• New studies show that legal cannabis access reduces opioid abuse

    For many patients, cannabis offers a viable alternative to opioids
    The Hill (US)
    Sunday, March 4, 2018

    Scientific data is growing nearly by the day in support of the notion that legalized cannabis can mitigate opioid use and abuse. For instance, among states where medical cannabis access is permitted, patients routinely lessen their opioid intake. According to data published this week by the Minnesota Department of Health, among those patients known to be taking opiate painkillers upon their enrollment into the program, 63 percent “were able to reduce or eliminate opioid usage after six months.” A review of state-registered patients from various northeastern states yielded similar results, finding, 77 percent of respondents acknowledged having reduced their use of opioids following cannabis therapy.

  • Rodrigo Duterte tells police not to cooperate in drug war investigation

    International criminal court opens case after complaint accusing Philippines president of crimes against humanity
    The Guardian (UK)
    Friday, March 2, 2018

    President Rodrigo Duterte has ordered the Philippines’ police and soldiers not to cooperate in any investigation into his bloody war on drugs, amid international calls for an external probe. Western countries and rights groups have expressed alarm over the killing by police of more than 4,000 Filipinos since Duterte took office in June 2016, plus hundreds more killings of drug users by unknown gunmen. An international criminal court prosecutor has opened a preliminary examination into a complaint accusing Duterte and top officials of crimes against humanity. Duterte says he welcomes that and is willing to “rot in jail” to protect Filipinos.

  • House approves production of pharmaceutical cannabis

    Once regulations are in place, people prescribed medical cannabis will be able to buy the drug from licensed pharmacies
    Kathimerini (Greece)
    Thursday, March 1, 2018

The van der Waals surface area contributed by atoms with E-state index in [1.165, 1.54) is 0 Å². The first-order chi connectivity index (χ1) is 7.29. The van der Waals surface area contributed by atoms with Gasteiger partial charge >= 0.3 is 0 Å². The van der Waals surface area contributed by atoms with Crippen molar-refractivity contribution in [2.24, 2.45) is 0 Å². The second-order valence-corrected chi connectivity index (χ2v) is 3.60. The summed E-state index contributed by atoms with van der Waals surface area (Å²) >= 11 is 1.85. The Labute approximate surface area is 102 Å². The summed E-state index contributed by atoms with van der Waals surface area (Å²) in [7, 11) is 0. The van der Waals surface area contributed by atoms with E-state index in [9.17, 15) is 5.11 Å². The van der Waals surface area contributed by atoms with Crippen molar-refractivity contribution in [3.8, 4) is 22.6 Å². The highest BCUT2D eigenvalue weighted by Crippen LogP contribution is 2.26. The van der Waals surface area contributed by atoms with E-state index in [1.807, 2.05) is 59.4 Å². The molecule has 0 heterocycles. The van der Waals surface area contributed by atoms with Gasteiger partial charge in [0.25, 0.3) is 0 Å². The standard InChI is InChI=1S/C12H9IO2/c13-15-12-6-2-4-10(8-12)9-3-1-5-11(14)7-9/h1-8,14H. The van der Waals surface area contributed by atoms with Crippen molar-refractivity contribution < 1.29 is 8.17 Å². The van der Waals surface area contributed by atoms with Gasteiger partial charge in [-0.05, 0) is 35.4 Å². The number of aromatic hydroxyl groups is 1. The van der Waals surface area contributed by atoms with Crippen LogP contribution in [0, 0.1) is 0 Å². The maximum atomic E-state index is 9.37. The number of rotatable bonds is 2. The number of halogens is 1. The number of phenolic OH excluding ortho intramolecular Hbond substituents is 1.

Parliament approved legislation allowing the manufacture of cannabis for medicinal purposes in Greece. The new legislation sets out the rules governing the cultivation and production of the particular types of the plant that are used for pharmaceutical purposes, as well as the operation of manufacturing units. The bill, which was voted for by the ruling majority, centrist To Potami and Democratic Alignment, was criticized by New Democracy lawmaker Konstantinos Vlasis, who said that it leaves loopholes allowing for the recreational use of cannabis. (See also: Greek Parliament passes bill to regulate medical cannabis production)

  • Jamaica missing out on growing ganja industry — Golding

    The issue that is plaguing the approval process is that the Ministry of Health is problematic
    Jamaica Observer (Jamaica)
    Thursday, March 1, 2018

    mark golding speakingOpposition Spokesperson on Finance Mark Golding today told the Standing Finance Committee of Parliament that the cannabis sector needs full governmental support if Jamaica is to take advantage of the growing global industry. He singled out the Ministry of Health as not being fully cooperative in the approval process and said the composition of the current Cannabis Licensing Board is properly constructed and represents a wide range of stakeholders both private and public. According to Golding, government bureaucracy has turned off a number of overseas investors. (See also: Gov't seeking to improve ganja licence approval process)

  • Skunk is causing misery – criminalisation isn’t working

    Drugs reform has been urged by doctors and police chiefs. Yet our politicians have failed to act, and the consequences have been disastrous
    The Guardian (UK)
    Thursday, March 1, 2018

    Can Britain ever kill its worst taboo? This week’s news of the soaring prevalence of skunk, in place of weaker and less harmful herbal forms of cannabis, is appalling. With other news of prison chaos due to an epidemic of artificial cannabis (spice), government drugs policy is devoid of coherence – and clearly lethal. Deaths from drug misuse are now at an all-time high. Every move towards liberalising Britain’s drug laws is opposed by every government. Reform has been proposed by doctors, backbenchers, police chiefs, the press and pressure groups from right and left. The truth is that the prevalence of harmful drugs in Britain is not caused by policy. It is caused by politicians.